• INAH-DMC  / Mauricio Marat
    INAH-DMC / Mauricio Marat
  • INAH-DMC  / Mauricio Marat
    INAH-DMC / Mauricio Marat
  • INAH-DMC
    INAH-DMC
  • INAH-DMC
    INAH-DMC
Tamtoc
Located in the Huasteca Potosina region (900-1100 AD), with significant river trade, the site is remarkable for its pyramids, monoliths, stelae, mural paintings, the use of the calendar, circular buildings and amazing stone sculptures, such as the Venus of Tamtoc, which speaks of the important role of women.
About the site
For centuries, the ancient city of Tamtoc remained abandoned and hidden beneath dense rainforest until 1937, when the ethnology historian and archeologist Guy Stresser-Péan had the opportunity to carry out research work in the area; however, it was the engineer Joaquín Meade who made the discovery of the archeological site’s importance in 1942.

Meade was an expert on the Huasteca Potosina and his work is fundamental for any study of the region. In his publication "The Archeological Ruins of Huasteca Potosina" (1957), he mentions that, for their size, the pyramids of Tamtoc are the most significant in the area, and he describes the neighboring buildings and sites, as well as other discoveries.

At the end of the 1930s, the Museum of Archeology and Ethnology carried out work at various archeological sites in Huasteca, under the guidance of Enrique Juan Palacios and Wilfredo Du Solier. The latter worked on the El Consuelo site in 1946 (today known as Tamohí), during which period he carried out a few tours of the Tamtoc archeological site accompanied by Doctor Gordon Ekholm.

From 1962 to 1964, three seasons of fieldwork were carried out under the direction of Guy Stresser-Péan. This work included contributions from scientific consultants, technicians, restorers and engineers.

As a result, in 2001, the book “Tamtok Huasteco archeological site, its history, its buildings, vol. I” was published. The authors, Guy and Claude Stresser-Péan, presented the first results from this series of investigations relating to the historical and social evolution of the Tamtoc site. Later, in 2005, they published “Tamtok, Huasteco archeological site: daily life, volume II”, significantly contributing to the knowledge of the site's material culture.

In 1994, the archeologist Patricio Dávila, from the INAH Center in San Luís Potosí, resumed excavation work with the aim of understanding a number of aspects of the site’s architecture. Based on this intervention, in 2002 he wrote “Tantoc: a Huasteca city," and together with Diana Zaragoza, presented a number of lectures.

In 2001, the Tamtoc Archeology Project began again under the guidance of Guillermo Ahuja. It was financed by the Archeological Trust for the Recovery of Tamtoc, comprising the National Institute of Anthropology and History (INAH), the San Luís Potosí State Government and Banamex Cultural Development. During this period, further excavation and conservation of buildings were carried out. This included the exploration of the area of La Noria, particularly the recovery of Monument 32, the construction of the service area and the opening of the archeological site to the public in May 2006.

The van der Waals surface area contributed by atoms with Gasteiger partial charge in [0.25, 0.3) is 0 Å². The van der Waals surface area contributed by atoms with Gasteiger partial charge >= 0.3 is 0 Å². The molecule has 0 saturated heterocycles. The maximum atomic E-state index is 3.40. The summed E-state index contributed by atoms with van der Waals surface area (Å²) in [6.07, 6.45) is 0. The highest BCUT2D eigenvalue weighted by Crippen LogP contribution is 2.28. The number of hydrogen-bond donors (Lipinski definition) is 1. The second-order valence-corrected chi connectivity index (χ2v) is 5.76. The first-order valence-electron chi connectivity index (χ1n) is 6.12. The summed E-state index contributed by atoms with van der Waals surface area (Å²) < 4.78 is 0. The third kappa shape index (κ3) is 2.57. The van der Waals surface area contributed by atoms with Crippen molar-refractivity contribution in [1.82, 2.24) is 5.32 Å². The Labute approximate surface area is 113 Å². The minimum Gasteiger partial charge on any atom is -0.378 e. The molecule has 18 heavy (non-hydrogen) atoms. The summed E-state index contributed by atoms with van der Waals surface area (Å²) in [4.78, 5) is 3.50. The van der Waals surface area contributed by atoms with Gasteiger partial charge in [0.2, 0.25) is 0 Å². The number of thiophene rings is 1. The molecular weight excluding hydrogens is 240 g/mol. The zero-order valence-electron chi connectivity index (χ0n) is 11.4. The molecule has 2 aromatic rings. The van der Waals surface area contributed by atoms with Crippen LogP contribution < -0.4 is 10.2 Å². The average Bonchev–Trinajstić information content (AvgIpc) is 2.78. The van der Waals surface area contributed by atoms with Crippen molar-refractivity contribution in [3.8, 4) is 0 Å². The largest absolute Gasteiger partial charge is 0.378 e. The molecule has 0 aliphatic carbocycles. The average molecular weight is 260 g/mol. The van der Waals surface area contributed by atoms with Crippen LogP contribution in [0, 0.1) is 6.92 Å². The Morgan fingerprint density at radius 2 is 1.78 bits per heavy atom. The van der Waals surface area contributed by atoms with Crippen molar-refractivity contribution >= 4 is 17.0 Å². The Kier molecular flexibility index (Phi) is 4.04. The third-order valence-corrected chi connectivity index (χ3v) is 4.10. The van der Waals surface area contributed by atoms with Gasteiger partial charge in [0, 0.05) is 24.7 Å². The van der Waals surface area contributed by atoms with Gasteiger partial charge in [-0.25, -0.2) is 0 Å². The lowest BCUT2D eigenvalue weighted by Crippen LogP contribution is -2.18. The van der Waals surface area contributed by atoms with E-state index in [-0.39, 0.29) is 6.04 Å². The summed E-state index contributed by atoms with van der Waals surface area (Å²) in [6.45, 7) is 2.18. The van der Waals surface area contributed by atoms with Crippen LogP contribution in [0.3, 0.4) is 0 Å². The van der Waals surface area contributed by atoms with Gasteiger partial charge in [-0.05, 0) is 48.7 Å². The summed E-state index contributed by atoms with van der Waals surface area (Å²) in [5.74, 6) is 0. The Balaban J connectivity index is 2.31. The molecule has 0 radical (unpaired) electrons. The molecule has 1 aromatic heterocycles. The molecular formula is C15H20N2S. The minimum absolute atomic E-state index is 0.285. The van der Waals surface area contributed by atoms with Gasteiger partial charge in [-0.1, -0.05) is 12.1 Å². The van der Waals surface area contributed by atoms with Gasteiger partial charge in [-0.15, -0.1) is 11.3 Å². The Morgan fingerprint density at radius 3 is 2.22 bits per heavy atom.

From October 2008 until the present day, the INAH has maintained the archeological project “Origins and Development of the Urban Landscape of Tamtoc, San Luís Potosí," with the participation of a group of specialists in various fields of anthropology who are interested in the study of the site, under the direction of Estela Martínez Mora.
300 - 1100

Clásico Tardío a Posclásico Temprano
Preclásico Medio a Posclásico Tardío
900 - 1100

Clásico Tardío a Posclásico Temprano

An exert point of view
Estela Martínez Mora
Estela Martínez Mora
Centro INAH San Luis Potosí
Archeological site
Tamtoc
Practical information
Monday to Sunday from 9:00 to 17:00 hrs. Maximum capacity 80 people at time

$80.00 pesos


  • Extra fee for professional cameras
  • Sundays free for Mexican citizens
  • Free entrance for Mexicans under 13 years old
  • Free entrance for Mexican students and teachers
  • Free entrance for Mexican senior citizens
  • No Smoking
  • No entry with food
  • Pets not allowed
Se localiza a 17 km del municipio de Tamuín, San Luis Potosí.

Services
  • Estacionamiento
  • Módulo de información
  • Sanitarios
  • +52 (444) 813 4941
  • This email address is being protected from spambots. You need JavaScript enabled to view it.
Directory
Profesora Investigadora del Centro INAH San Luis Potosí
Estela Martínez Mora
This email address is being protected from spambots. You need JavaScript enabled to view it.
+52 (044) 1487 9222
1813
Zona_Arquelgica_Tamtoc,_San_Luis_Potos_Foto_Mauricio_Marat_INAH_
Zona_Arquelgica_Tamtoc,_San_Luis_Potos_Foto_Mauricio_Marat_INAH_
INAH-DMC / Mauricio Marat
Tamtoc_Foto_Mauricio_Marat_INAH_
INAH-DMC / Mauricio Marat
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INAH-DMC
8_slider_detalle_de_la_estructura
INAH-DMC
Norte
En la Huasteca potosina (900-1100), con importante comercio fluvial, destacan sus pirámides, monolitos, estelas, pintura mural, uso del calendario, arquitectura de edificios circulares y asombrosas esculturas en piedra, como la Venus de Tamtoc, que habla del importante papel de las mujeres.
Located in the Huasteca Potosina region (900-1100 AD), with significant river trade, the site is remarkable for its pyramids, monoliths, stelae, mural paintings, the use of the calendar, circular buildings and amazing stone sculptures, such as the Venus of Tamtoc, which speaks of the important role of women.

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